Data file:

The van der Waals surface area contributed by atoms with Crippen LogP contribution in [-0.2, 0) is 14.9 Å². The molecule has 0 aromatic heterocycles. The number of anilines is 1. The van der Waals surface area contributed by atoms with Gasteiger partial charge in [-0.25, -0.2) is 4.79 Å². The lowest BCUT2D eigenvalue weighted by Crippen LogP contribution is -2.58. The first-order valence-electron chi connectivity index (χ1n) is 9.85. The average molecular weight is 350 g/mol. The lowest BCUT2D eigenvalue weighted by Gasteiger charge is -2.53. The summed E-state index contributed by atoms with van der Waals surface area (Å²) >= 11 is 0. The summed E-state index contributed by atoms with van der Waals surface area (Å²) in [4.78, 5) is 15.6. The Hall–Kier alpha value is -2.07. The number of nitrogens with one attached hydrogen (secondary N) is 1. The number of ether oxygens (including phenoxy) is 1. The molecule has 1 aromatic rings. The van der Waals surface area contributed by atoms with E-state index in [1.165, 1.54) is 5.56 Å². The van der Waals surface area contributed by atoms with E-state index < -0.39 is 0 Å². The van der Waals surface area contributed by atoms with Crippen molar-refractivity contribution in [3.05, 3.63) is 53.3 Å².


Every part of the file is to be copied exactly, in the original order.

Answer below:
The van der Waals surface area contributed by atoms with Crippen LogP contribution in [-0.2, 0) is 14.9 Å². The molecule has 0 aromatic heterocycles. The number of anilines is 1. The van der Waals surface area contributed by atoms with Gasteiger partial charge in [-0.25, -0.2) is 4.79 Å². The lowest BCUT2D eigenvalue weighted by Crippen LogP contribution is -2.58. The first-order valence-electron chi connectivity index (χ1n) is 9.85. The average molecular weight is 350 g/mol. The lowest BCUT2D eigenvalue weighted by Gasteiger charge is -2.53. The summed E-state index contributed by atoms with van der Waals surface area (Å²) >= 11 is 0. The summed E-state index contributed by atoms with van der Waals surface area (Å²) in [4.78, 5) is 15.6. The Hall–Kier alpha value is -2.07. The number of nitrogens with one attached hydrogen (secondary N) is 1. The number of ether oxygens (including phenoxy) is 1. The molecule has 1 aromatic rings. The van der Waals surface area contributed by atoms with E-state index in [1.165, 1.54) is 5.56 Å². The van der Waals surface area contributed by atoms with E-state index < -0.39 is 0 Å². The van der Waals surface area contributed by atoms with Crippen molar-refractivity contribution in [3.05, 3.63) is 53.3 Å².